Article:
12 Aug 2015 21:49 IST

What drives the rupee?

Apart from reactions to events such as yuan devaluation, it is impacted by foreign portfolio flows, crude oil prices and the current account deficit

The rupee is once more in the limelight with China devaluing its currency by 2 per cent. While knee-jerk reactions to events such as these are common and affect the Indian currency in the short term, other factors have a more sustained impact on the currency’s trajectory.

Here are three such indicators.

Foreign money flows

In an emerging market like India foreign money flows wield a strong influence on financial markets.

Earlier, most foreign portfolio flows were received by the equity markets, with minimal flows into debt. But since 2011, money flow into the debt segment has also gained traction. The rupee has therefore now become sensitive to the movement of the equity market as well as

interest rate movements, as both these factors influence the decision of foreign investors to plough money into India.

The rout in the rupee after the US announced its decision to taper the quantitative easing (QE) in 2013, is a classic example of how the currency has fallen prey to foreign money flows. This decision made foreign portfolio investors (FPIs) pull out $13 billion from the Indian debt market between June and November 2013. In the ensuing panic, the rupee fell to its all-time low of 68.85 by August 2013.

That said, the same foreign money has prevented the rupee from tumbling against the dollar in recent times. The debt segment has attracted a whopping inflow of $32.63 billion since 2013. This accounts for about 58 per cent of the cumulative inflow of $55.86 billion until July this year.

This has limited the fall in the rupee at a time when its emerging market peers have tumbled against the greenback. Since 2013, the rupee is down just 3.64 per cent against the dollar, while its other emerging peers, such as the Brazilian Real and Russian Ruble, have fallen 30.96 per cent and 46.73 per cent respectively against the dollar over the same period.

It is due to this link that the currency market is nervous about the impending interest rate cut in the US. As bond yields in US climb higher after this move, there could be another exodus of FPI flows out of Indian debt that can apply pressure on the rupee.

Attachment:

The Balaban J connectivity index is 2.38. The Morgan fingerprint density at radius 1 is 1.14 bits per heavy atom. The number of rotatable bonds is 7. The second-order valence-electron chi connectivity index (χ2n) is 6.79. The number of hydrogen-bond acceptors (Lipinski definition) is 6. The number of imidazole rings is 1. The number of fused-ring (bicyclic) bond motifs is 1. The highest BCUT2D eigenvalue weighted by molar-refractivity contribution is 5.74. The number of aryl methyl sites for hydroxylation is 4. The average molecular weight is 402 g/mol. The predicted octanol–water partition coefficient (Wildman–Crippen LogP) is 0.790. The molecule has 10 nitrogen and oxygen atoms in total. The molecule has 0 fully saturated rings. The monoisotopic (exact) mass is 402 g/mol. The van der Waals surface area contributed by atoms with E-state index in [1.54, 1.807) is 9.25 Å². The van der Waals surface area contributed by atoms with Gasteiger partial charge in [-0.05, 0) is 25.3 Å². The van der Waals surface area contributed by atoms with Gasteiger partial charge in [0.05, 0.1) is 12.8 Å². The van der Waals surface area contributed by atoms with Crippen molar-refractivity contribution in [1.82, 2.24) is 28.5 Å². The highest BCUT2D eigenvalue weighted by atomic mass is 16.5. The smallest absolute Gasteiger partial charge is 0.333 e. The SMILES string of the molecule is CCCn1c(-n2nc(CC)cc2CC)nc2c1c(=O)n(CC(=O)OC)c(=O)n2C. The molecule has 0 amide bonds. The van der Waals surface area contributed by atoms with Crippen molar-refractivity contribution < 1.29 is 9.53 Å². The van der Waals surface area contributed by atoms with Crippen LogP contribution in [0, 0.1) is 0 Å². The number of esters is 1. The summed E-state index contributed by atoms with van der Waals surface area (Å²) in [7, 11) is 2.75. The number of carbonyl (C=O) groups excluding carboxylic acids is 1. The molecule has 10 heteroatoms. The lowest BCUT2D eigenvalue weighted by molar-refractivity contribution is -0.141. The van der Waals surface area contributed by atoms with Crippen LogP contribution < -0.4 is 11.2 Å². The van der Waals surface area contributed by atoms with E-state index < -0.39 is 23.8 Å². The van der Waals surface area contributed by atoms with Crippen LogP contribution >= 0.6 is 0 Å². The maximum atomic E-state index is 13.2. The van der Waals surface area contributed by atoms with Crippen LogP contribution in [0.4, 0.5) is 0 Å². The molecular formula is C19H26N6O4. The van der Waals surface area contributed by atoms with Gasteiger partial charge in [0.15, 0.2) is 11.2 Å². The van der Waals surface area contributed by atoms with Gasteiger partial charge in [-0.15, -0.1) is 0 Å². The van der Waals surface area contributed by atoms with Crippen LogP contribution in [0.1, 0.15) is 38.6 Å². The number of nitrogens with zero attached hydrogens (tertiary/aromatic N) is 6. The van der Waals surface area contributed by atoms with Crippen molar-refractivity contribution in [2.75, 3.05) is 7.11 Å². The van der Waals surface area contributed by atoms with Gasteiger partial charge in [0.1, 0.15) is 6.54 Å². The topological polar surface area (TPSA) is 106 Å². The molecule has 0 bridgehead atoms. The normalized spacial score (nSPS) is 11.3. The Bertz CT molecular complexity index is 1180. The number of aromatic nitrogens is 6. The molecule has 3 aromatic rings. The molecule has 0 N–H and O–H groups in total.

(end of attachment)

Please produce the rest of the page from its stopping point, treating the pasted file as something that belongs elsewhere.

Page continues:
The crude factor

Crude oil price is another key driver of the rupee as oil imports account for around 30 per cent of India’s total import bill. There is a strong correlation between India’s crude basket price released every month by the Ministry of Petroleum and Natural Gas and the country’s import bill.

A surge in crude oil price has taken the import bill also to highs and vice-versa. For instance, the surge in the crude basket price, from about $40 per barrel in December 2008 to a high of $118 per barrel in April 2011, saw the import bill surging from $19.45 billion to $36.6 billion, an increase of 88 per cent in the import bill. Higher imports will keep the trade deficit high and further pressure the rupee.

While the recent fall in the crude oil price has helped pare the import bill from about $43 billion in September 2014 to $33 billion in June this year, any sharp reversal in crude oil will remain a threat to the rupee.

Current Account Deficit

The current account balance is widely used to gauge the strength of an economy. India runs a deficit in its current account. The deficit widening in the two financial years (FY) 2011-12 and 2012-13 was a major cause for the Indian rupee to dip below the psychological 50 level. India’s current account deficit (CAD) widened from $17 billion in the first quarter of FY11-12 to about $32 billion in the third quarter of FY12-13. CAD worries saw the rupee spiralling lower from a high of near 44 levels to below 55 levels against the dollar in this period.

The trade balance forms a major part of the current account. The recent fall in the import bill has helped the trade deficit to narrow from $16 billion in November 2014 to about 11 billion in June 2015. The current account deficit currently stands at $1.5 billion as on March 2015, down from $10 billion recorded in the September quarter last year.

Though the lower import bill is a positive, the slowdown in Indian exports remains a worry. India’s exports are down for seven consecutive months now — from $26.4 billion in November 2014 to $22.3 billion in June this year. So, even if the CAD narrows further due to low oil prices, it might be hampered by slower export growth.

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